The EEOC has recently proposed new rules dealing with the treatment of age discrimination in the workplace. Following the Supreme Courts decision in Gross vs. FBL Financial earlier this year, defendants in employment age discrimination suits have had a much easier time defending themselves in these situations, as plaintiffs now had to prove that age was the main and most significant factor motivating their termination- a ruling which has greatly limited plaintiffs rights in these situations.
Under the rule change, the EEOC hopes to better define the “Reasonable Factor Other than Age” (ROFA) that employers have used to defend themselves from claims of age discrimination and disparate impact. The proposed changes clarifies the reasons, and whether the reasons themselves are reasonable and justifiable:
– Whether the employment practice and the manner of its implementation are common business practices;
– the extent to which the factor is related to the employer’s stated business goal;
-the extent to which the employer took steps to define the factor accurately and to apply –the factor fairly and accurately;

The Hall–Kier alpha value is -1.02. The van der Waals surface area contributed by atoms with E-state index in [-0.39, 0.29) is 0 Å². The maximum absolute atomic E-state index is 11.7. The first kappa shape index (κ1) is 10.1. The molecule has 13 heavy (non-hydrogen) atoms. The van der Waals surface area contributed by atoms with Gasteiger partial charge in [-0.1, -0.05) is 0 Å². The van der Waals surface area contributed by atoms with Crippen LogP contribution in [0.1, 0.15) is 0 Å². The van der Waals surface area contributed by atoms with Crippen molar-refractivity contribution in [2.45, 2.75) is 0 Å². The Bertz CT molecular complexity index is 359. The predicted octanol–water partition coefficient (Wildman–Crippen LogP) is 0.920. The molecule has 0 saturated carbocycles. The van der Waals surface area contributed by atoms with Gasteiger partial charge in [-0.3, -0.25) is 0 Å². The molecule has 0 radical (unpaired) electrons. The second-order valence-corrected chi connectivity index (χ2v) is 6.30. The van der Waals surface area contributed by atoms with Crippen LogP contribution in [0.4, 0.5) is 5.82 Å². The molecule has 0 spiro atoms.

-the extent to which the employer took steps to assess the adverse impact of its employment practice on older workers;
-the severity of the harm to individuals within the protected group, in terms of both the degree of injury and the number of persons adversely affected, and the extent to which -the employer took preventative or corrective steps to minimize the severity of the harm, in light of the burden of undertaking such steps; and -whether other options were available and the reasons the employer selected the option it did.
While it does not tackle the erosion of rights in claiming age discrimination in the Supreme Court’s decision in Gross, it will at least be helpful in clarifying what constitutes a reasonable factor, and give Judges’ more room in ruling on age discrimination cases.